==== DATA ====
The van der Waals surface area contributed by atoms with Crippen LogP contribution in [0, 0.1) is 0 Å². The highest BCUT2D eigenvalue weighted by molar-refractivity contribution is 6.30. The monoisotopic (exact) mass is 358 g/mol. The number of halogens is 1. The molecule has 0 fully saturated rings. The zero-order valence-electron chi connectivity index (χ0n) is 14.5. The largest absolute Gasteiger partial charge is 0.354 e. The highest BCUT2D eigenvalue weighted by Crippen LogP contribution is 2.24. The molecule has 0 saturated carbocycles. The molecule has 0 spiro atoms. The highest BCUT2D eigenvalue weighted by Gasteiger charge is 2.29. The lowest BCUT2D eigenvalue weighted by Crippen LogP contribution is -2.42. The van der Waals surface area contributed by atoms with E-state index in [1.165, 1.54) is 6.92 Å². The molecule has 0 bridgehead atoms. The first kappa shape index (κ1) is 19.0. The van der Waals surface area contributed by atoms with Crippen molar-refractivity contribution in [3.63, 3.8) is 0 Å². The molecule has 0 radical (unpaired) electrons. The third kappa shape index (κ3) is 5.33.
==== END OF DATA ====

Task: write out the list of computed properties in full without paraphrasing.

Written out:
The van der Waals surface area contributed by atoms with Crippen LogP contribution in [0, 0.1) is 0 Å². The highest BCUT2D eigenvalue weighted by molar-refractivity contribution is 6.30. The monoisotopic (exact) mass is 358 g/mol. The number of halogens is 1. The molecule has 0 fully saturated rings. The zero-order valence-electron chi connectivity index (χ0n) is 14.5. The largest absolute Gasteiger partial charge is 0.354 e. The highest BCUT2D eigenvalue weighted by Crippen LogP contribution is 2.24. The molecule has 0 saturated carbocycles. The molecule has 0 spiro atoms. The highest BCUT2D eigenvalue weighted by Gasteiger charge is 2.29. The lowest BCUT2D eigenvalue weighted by Crippen LogP contribution is -2.42. The van der Waals surface area contributed by atoms with E-state index in [1.165, 1.54) is 6.92 Å². The molecule has 0 bridgehead atoms. The first kappa shape index (κ1) is 19.0. The van der Waals surface area contributed by atoms with Crippen molar-refractivity contribution in [3.63, 3.8) is 0 Å². The molecule has 0 radical (unpaired) electrons. The third kappa shape index (κ3) is 5.33.